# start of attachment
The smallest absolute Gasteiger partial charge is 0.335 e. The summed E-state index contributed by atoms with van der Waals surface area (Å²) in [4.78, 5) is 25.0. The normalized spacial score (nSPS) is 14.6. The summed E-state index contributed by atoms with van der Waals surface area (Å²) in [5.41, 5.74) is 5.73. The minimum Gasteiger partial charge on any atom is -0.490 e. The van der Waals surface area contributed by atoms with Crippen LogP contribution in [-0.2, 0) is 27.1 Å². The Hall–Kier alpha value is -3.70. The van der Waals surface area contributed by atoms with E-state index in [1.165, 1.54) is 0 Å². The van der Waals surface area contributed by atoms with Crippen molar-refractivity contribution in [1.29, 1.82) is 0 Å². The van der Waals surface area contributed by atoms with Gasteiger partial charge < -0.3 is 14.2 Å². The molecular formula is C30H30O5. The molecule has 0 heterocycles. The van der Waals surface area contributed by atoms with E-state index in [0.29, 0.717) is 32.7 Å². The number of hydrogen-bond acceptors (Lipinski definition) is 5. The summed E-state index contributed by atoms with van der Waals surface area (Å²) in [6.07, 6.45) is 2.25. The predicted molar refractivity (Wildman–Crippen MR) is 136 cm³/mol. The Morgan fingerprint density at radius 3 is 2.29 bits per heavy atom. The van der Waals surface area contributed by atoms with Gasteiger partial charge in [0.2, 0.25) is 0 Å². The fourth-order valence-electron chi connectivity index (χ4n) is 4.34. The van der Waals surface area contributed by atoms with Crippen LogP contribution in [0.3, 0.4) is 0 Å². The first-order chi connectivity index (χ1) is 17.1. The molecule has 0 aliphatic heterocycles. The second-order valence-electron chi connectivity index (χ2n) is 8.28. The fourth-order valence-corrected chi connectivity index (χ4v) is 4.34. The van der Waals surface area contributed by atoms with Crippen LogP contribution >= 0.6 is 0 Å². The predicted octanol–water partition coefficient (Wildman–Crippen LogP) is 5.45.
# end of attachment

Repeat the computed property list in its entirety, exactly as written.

The smallest absolute Gasteiger partial charge is 0.335 e. The summed E-state index contributed by atoms with van der Waals surface area (Å²) in [4.78, 5) is 25.0. The normalized spacial score (nSPS) is 14.6. The summed E-state index contributed by atoms with van der Waals surface area (Å²) in [5.41, 5.74) is 5.73. The minimum Gasteiger partial charge on any atom is -0.490 e. The van der Waals surface area contributed by atoms with Crippen LogP contribution in [-0.2, 0) is 27.1 Å². The Hall–Kier alpha value is -3.70. The van der Waals surface area contributed by atoms with E-state index in [1.165, 1.54) is 0 Å². The van der Waals surface area contributed by atoms with Crippen molar-refractivity contribution in [1.29, 1.82) is 0 Å². The van der Waals surface area contributed by atoms with Gasteiger partial charge < -0.3 is 14.2 Å². The molecular formula is C30H30O5. The molecule has 0 heterocycles. The van der Waals surface area contributed by atoms with E-state index in [0.29, 0.717) is 32.7 Å². The number of hydrogen-bond acceptors (Lipinski definition) is 5. The summed E-state index contributed by atoms with van der Waals surface area (Å²) in [6.07, 6.45) is 2.25. The predicted molar refractivity (Wildman–Crippen MR) is 136 cm³/mol. The Morgan fingerprint density at radius 3 is 2.29 bits per heavy atom. The van der Waals surface area contributed by atoms with Gasteiger partial charge in [0.2, 0.25) is 0 Å². The fourth-order valence-electron chi connectivity index (χ4n) is 4.34. The van der Waals surface area contributed by atoms with Crippen LogP contribution in [0.3, 0.4) is 0 Å². The first-order chi connectivity index (χ1) is 17.1. The molecule has 0 aliphatic heterocycles. The second-order valence-electron chi connectivity index (χ2n) is 8.28. The fourth-order valence-corrected chi connectivity index (χ4v) is 4.34. The van der Waals surface area contributed by atoms with Crippen LogP contribution >= 0.6 is 0 Å². The predicted octanol–water partition coefficient (Wildman–Crippen LogP) is 5.45.